I dunno. I make my middle management do work and review things submitted to them. Also, they do the useless admin tasks created by HR (manage annual performance reviews, absence requests, vacation cover, etc.) that I can't do with 50+ people under me.

As a middle manager I entirely agree.

 

trying to manoeuvre my way to senior management 

We had a meeting with a project manager today. Her bullshit bingo game was on another level. 
 

At one point she talked about creating a project delivery committee staffed with cascading project sponsors, senior stakeholders, SMEs and influencers. 
 

kind of hoping I’m tapped to be an influencer *poses with branded item*

PNHB if I’m making lots of decisions that don’t matter - why was I one of the only people not allowed to go on furlough or work from home?! That was a decision made by the directors!

You’re probably just another of these waddling management-speak teletubbies like a guy who I used to work with who would call us up and say ‘er, Jim needs a new iPad he’s dropped his in a bilge again’

‘what...?! What the fuck is he doing with them...,!? Playing frisbee with them...?!’

"I used to sit next to one and one day he was having a meeting to talk about a meeting where they would be discussing meetings."

It's tomorrow if you're interested. Zoom call to kick off a discussion if there's too many Zoom calls right now.

legal lactard, my point was rather that, under our current system, people without independent means effectively have to justify their existence via a 5-day working week, even though the overall demand for human labour is nowhere near that nowadays. If society were able to face up to this reality and make some adjustments (for example moving to a 4-day standard working week or some kind of basic income model), we could distribute the necessary work more evenly and eliminate the need for non-useful work. Everyone would get more free time and it would benefit the environment too.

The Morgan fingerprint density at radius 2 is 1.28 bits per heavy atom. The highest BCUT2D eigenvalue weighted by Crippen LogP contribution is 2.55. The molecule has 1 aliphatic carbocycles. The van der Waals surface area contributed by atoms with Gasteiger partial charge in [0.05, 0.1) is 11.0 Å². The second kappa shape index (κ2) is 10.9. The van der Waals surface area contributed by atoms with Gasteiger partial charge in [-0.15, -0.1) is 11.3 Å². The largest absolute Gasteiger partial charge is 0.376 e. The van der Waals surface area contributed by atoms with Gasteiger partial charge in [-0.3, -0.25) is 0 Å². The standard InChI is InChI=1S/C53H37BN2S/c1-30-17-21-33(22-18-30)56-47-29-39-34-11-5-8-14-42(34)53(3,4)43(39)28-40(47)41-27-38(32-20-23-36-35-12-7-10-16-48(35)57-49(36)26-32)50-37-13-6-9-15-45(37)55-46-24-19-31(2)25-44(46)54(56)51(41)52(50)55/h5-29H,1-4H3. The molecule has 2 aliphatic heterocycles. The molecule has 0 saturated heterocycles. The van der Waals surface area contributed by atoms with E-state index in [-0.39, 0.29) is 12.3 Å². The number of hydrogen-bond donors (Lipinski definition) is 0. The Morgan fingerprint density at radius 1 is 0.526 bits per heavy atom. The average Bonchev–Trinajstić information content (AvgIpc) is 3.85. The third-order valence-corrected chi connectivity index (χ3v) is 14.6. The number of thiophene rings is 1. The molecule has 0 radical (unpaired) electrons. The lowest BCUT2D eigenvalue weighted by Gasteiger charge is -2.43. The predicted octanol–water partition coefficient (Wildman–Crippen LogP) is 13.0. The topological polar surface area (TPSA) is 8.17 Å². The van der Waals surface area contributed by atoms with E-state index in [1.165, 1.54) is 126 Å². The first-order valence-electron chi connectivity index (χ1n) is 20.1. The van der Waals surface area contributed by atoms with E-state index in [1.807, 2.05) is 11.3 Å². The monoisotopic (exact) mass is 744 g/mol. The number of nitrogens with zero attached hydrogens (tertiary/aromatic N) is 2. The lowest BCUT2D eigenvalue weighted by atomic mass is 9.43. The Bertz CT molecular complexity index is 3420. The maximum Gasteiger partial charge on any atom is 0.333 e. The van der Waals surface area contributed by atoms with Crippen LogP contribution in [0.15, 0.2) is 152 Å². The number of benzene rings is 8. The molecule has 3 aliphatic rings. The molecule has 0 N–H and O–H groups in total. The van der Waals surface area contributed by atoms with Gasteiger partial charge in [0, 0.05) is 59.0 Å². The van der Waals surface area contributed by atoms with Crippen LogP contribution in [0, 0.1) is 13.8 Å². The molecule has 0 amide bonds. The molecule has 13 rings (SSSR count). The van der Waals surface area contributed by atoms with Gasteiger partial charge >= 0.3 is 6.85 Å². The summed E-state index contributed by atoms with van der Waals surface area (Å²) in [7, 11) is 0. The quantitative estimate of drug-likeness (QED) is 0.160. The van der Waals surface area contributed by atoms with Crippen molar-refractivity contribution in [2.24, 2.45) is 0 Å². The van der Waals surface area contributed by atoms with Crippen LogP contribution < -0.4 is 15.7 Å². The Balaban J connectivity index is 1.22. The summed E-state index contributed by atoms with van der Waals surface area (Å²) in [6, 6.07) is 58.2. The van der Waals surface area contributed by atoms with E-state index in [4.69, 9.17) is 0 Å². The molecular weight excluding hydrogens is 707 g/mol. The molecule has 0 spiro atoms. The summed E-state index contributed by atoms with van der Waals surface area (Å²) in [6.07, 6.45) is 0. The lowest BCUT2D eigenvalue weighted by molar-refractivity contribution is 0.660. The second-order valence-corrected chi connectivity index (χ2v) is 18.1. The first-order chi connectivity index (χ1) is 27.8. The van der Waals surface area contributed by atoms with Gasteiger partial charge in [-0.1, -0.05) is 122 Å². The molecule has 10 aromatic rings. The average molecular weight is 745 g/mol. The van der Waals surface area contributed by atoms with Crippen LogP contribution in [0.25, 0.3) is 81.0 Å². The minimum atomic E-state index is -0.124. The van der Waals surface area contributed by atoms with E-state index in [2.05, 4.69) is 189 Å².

Until then, middle management, outbound callcentres, never-ending unnecessary software updates (just when you learned how everything works), etc. are here to stay.

Does RoFing count as being productive?

 

 

4-day week. I'm in.

Roffing productive? No, but it's ok as a distraction a few times a day. I don't know how some of the regulars find the time, but at least some are amusing.

Tbh law firms are not generally as bad at this as many other orgs. The billable hour culture is a pain in the arse but it does usually focus minds a bit.

Big 4 for example are far worse.

I completely accept a big part of my job is non-useful. I would prefer not to do it. Am I able to do that and forgo the pay? No. I suspect it’s the same for many of us. And so the pretence goes on...

Big law firms are full these people. There is a whole layer of management which doesn’t need to be there.

Of the law firms I've known the major problem has been that they're managed by lawyers who've risen to the top not from being forward thinking business people but due to being able to churn work and having inherited important client relationships from their predecessors.